There’s also precious little comedy in this, only one being memorable when Will Smith tells ‘Junior’ that he knows of their similarity by stating “You hate cilantro!”, to which comes the reply, “Everybody hates cilantro(!)”
Plus, the film feels more like a series of random cut-scenes from a videogame than a movie proper, and the characters portrayed by both Mary Elizabeth Winstead and Benedict Wong are utterly redundant.
One slight positive I’d give to it is that some complained that the CGI for the young Will Smith isn’t all it could be, such as with his bottom lip, but I didn’t see anything out of place.
Will Gemini Man get a 3D home release? Well, Paramount Pictures didn’t release Bumblebee in 3D (and it was censored in the UK, anyway), so I’m guessing a 3D release is slim, which would be a massive shame since that’s the best thing about it. Plus, I’m not sure if they would release a home version in HFR, as we never got that from Warner for The Hobbit in 3D.
A 60fps version is perfectly possible in 4K, since the spec includes that, but what 4K does NOT include in the spec is… 3D. So, that was my one and only chance to see the film almost-properly.
As a side-note, there’s a reference to being “AMF’d”, with AMF standing for ‘Adios Motherfucker‘, meaning this is the first time I’ve heard the full swear word allowed in a 12-certificate movie. The last time we had anything approaching that was in 2013’s A Good Day To Die Hard, which coincidentally also starred Mary Elizabeth Winstead… in the theatrical version only, oddly. It was also the theatrical version which was horribly censored, only allowing the maximum (at the time) of four f-words before all the rest were horribly replaced with ‘Jeez!’. The later Blu-ray release restored the swearing, but this ‘harder’ cut snipped out Mary’s scene as she dropped off her Dad at the airport. I never understood why they did that, and it not only added to the family aspect of the movie, but also server as a references to Die Hard 4.0 where she was a major character.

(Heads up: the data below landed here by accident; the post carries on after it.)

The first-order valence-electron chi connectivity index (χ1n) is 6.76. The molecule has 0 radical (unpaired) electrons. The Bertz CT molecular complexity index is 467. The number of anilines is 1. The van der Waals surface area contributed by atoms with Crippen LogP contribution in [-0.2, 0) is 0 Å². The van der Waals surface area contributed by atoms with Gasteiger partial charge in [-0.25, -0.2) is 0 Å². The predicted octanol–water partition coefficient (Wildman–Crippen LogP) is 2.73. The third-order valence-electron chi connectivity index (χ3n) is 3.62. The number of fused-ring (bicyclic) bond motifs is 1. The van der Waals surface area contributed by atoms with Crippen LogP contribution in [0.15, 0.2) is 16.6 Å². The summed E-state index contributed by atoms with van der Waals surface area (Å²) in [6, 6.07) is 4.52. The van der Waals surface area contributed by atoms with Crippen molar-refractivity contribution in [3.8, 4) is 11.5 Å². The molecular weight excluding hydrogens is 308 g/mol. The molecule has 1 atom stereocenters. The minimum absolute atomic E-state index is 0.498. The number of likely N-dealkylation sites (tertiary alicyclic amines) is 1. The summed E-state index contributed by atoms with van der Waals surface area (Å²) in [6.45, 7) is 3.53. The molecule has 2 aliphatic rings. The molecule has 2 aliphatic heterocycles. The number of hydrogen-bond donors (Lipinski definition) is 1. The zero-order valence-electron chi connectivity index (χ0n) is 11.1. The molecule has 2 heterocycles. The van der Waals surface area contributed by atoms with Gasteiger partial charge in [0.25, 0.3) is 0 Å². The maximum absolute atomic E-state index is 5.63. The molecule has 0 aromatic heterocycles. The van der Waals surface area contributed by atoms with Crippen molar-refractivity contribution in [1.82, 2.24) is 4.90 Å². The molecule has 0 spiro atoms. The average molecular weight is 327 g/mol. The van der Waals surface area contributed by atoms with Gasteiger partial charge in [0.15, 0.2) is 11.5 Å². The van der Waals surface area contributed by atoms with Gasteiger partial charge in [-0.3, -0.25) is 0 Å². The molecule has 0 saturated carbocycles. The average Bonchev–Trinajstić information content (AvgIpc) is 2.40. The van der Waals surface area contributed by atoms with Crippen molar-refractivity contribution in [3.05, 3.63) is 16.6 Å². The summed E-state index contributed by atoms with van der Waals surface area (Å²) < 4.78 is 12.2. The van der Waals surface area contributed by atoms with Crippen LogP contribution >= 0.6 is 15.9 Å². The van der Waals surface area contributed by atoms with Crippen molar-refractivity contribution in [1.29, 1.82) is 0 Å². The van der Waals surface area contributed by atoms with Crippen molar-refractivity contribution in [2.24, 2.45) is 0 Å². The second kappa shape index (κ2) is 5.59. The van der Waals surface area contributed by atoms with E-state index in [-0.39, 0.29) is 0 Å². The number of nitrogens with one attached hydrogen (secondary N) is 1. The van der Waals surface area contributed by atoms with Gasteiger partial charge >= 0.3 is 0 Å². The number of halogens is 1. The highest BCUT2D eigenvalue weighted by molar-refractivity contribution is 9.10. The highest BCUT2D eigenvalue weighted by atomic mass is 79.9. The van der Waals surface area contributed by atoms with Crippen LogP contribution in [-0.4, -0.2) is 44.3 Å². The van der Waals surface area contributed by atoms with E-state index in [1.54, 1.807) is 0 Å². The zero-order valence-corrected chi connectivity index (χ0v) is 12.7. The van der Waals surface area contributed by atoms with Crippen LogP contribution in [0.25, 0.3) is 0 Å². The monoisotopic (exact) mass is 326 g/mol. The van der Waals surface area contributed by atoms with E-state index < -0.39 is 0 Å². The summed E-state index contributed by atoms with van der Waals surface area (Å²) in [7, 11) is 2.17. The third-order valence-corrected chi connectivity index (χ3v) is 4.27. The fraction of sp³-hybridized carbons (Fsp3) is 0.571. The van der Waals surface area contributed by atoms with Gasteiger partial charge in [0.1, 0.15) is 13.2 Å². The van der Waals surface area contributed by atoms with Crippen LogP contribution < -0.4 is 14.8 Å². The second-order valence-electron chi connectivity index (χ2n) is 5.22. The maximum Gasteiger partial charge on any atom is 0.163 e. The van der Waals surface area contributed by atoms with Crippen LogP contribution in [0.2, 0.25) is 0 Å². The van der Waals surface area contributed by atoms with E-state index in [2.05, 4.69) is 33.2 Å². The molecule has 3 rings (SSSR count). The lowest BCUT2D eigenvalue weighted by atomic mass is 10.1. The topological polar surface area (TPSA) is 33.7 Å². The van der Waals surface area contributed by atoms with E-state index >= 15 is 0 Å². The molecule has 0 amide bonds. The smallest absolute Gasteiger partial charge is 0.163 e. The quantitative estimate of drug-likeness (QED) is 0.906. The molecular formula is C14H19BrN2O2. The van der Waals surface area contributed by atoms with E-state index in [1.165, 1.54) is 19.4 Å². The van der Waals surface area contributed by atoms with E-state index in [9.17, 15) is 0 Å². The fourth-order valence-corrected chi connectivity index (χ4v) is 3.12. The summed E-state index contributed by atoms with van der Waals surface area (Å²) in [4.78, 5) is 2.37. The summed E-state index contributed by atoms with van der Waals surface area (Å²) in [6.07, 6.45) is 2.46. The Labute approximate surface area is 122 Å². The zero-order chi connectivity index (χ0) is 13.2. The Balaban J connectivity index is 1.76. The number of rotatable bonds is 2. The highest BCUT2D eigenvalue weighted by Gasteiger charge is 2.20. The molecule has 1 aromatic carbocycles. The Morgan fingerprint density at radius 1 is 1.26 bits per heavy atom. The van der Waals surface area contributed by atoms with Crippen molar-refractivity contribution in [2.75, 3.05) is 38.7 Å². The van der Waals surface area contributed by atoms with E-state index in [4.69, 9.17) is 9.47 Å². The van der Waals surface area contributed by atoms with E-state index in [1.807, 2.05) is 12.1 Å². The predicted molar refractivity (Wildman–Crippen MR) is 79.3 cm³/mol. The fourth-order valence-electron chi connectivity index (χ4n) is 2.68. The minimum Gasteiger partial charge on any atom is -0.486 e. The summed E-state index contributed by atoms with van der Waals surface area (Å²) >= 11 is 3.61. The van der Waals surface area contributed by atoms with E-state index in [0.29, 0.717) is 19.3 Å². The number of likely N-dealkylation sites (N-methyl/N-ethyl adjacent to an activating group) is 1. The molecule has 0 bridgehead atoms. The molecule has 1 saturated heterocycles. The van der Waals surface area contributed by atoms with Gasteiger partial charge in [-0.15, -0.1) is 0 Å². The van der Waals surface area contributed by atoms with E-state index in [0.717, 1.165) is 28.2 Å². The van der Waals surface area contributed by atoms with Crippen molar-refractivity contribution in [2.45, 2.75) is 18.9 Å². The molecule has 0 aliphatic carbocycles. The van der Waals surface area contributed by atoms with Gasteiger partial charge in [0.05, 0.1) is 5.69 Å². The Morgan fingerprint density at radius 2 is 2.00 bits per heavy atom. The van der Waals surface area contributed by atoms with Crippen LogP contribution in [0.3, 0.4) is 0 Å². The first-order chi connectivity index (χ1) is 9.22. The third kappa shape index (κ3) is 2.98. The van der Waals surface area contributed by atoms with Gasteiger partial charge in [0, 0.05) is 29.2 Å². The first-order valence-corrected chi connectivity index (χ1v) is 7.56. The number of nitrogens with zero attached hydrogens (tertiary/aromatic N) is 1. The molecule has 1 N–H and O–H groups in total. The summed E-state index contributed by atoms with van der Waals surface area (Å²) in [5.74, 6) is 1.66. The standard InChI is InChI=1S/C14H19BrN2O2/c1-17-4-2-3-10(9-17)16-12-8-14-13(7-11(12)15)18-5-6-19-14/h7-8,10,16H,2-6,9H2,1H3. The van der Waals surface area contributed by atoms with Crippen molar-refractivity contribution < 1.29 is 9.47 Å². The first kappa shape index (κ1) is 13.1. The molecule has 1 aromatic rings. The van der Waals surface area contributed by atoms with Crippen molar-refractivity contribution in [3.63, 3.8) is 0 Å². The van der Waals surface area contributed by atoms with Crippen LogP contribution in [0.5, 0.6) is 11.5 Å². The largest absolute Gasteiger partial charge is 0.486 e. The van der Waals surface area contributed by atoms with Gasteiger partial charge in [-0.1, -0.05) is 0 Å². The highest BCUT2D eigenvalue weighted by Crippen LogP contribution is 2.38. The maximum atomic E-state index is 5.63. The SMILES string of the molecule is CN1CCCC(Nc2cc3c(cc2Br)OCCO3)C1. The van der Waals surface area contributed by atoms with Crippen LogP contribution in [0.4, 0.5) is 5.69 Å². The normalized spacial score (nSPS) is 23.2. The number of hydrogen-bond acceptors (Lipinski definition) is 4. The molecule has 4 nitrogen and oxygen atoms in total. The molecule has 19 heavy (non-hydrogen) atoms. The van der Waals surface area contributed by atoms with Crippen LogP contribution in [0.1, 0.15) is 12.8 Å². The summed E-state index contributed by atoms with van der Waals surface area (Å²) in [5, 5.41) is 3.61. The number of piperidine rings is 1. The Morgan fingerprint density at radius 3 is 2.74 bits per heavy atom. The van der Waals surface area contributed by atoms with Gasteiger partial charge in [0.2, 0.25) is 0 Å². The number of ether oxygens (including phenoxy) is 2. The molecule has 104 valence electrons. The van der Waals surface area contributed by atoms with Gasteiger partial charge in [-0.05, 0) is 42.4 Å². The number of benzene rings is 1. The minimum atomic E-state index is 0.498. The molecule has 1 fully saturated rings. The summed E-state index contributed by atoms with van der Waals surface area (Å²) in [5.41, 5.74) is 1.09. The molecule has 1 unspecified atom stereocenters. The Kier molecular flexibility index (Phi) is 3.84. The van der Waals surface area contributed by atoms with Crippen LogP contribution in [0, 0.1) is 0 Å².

Running time: 117 minutes
Studio: Paramount Pictures
Format: 1.85:1 (HDCAM (4K/120), ProRes 4:4:4 (3.2K/120)
Released: October 10th 2019
Director: Ang Lee
Producers: Jerry Bruckheimer, David Ellison, Dana Goldberg, Don Granger
Screenplay: David Benioff, Billy Ray, Darren Lemke
Music: Lorne Balfe
Henry Brogan / Junior: Will Smith
Danny Zakarweski: Mary Elizabeth Winstead
Clay Verris: Clive Owen
Baron: Benedict Wong
Jack Willis: Douglas Hodge
Del Patterson: Ralph Brown
Janet Lassiter: Linda Emond
Yuri Kovacs: Ilia Volok
Marino: EJ Bonilla
Junior On-Set Reference: Victor Hugo
Bicycle Messenger: David Shae
Reviewer of movies, videogames and music since 1994. Aortic valve operation survivor from the same year. Running DVDfever.co.uk since 2000. Nobel Peace Prize winner 2021.